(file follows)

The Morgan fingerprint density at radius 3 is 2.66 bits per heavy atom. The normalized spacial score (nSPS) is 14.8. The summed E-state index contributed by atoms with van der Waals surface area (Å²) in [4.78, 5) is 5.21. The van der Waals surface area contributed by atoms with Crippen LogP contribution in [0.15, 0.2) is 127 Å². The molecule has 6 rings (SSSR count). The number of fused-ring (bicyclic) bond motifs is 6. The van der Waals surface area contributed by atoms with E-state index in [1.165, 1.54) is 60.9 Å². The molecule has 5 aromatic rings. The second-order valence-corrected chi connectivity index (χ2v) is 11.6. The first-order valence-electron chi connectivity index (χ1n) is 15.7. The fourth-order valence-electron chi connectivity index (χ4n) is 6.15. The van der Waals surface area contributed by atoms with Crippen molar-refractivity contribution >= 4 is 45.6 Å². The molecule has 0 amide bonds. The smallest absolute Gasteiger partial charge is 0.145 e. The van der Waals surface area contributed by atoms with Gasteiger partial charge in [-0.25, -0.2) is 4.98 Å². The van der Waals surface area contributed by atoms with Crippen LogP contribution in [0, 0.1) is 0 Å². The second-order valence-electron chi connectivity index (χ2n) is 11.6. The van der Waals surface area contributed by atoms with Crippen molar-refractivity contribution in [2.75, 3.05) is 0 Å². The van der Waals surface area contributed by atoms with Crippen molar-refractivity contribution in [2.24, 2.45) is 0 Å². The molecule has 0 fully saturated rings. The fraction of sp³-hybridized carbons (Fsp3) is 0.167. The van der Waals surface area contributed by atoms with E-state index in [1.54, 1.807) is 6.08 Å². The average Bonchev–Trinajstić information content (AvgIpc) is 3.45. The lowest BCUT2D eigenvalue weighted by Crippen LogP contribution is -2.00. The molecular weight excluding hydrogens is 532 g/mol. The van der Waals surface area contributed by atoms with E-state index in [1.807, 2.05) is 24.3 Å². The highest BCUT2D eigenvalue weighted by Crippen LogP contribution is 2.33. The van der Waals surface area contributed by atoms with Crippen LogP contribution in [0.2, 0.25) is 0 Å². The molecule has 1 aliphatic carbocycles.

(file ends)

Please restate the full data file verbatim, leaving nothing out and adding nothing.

The Morgan fingerprint density at radius 3 is 2.66 bits per heavy atom. The normalized spacial score (nSPS) is 14.8. The summed E-state index contributed by atoms with van der Waals surface area (Å²) in [4.78, 5) is 5.21. The van der Waals surface area contributed by atoms with Crippen LogP contribution in [0.15, 0.2) is 127 Å². The molecule has 6 rings (SSSR count). The number of fused-ring (bicyclic) bond motifs is 6. The van der Waals surface area contributed by atoms with E-state index in [1.165, 1.54) is 60.9 Å². The molecule has 5 aromatic rings. The second-order valence-corrected chi connectivity index (χ2v) is 11.6. The first-order valence-electron chi connectivity index (χ1n) is 15.7. The fourth-order valence-electron chi connectivity index (χ4n) is 6.15. The van der Waals surface area contributed by atoms with Crippen molar-refractivity contribution >= 4 is 45.6 Å². The molecule has 0 amide bonds. The smallest absolute Gasteiger partial charge is 0.145 e. The van der Waals surface area contributed by atoms with Gasteiger partial charge in [-0.25, -0.2) is 4.98 Å². The van der Waals surface area contributed by atoms with Crippen LogP contribution in [0, 0.1) is 0 Å². The second-order valence-electron chi connectivity index (χ2n) is 11.6. The van der Waals surface area contributed by atoms with Crippen molar-refractivity contribution in [2.75, 3.05) is 0 Å². The van der Waals surface area contributed by atoms with Crippen molar-refractivity contribution in [2.24, 2.45) is 0 Å². The molecule has 0 fully saturated rings. The fraction of sp³-hybridized carbons (Fsp3) is 0.167. The van der Waals surface area contributed by atoms with E-state index in [1.54, 1.807) is 6.08 Å². The average Bonchev–Trinajstić information content (AvgIpc) is 3.45. The lowest BCUT2D eigenvalue weighted by Crippen LogP contribution is -2.00. The molecular weight excluding hydrogens is 532 g/mol. The van der Waals surface area contributed by atoms with E-state index in [1.807, 2.05) is 24.3 Å². The highest BCUT2D eigenvalue weighted by Crippen LogP contribution is 2.33. The van der Waals surface area contributed by atoms with Crippen LogP contribution in [0.2, 0.25) is 0 Å². The molecule has 1 aliphatic carbocycles.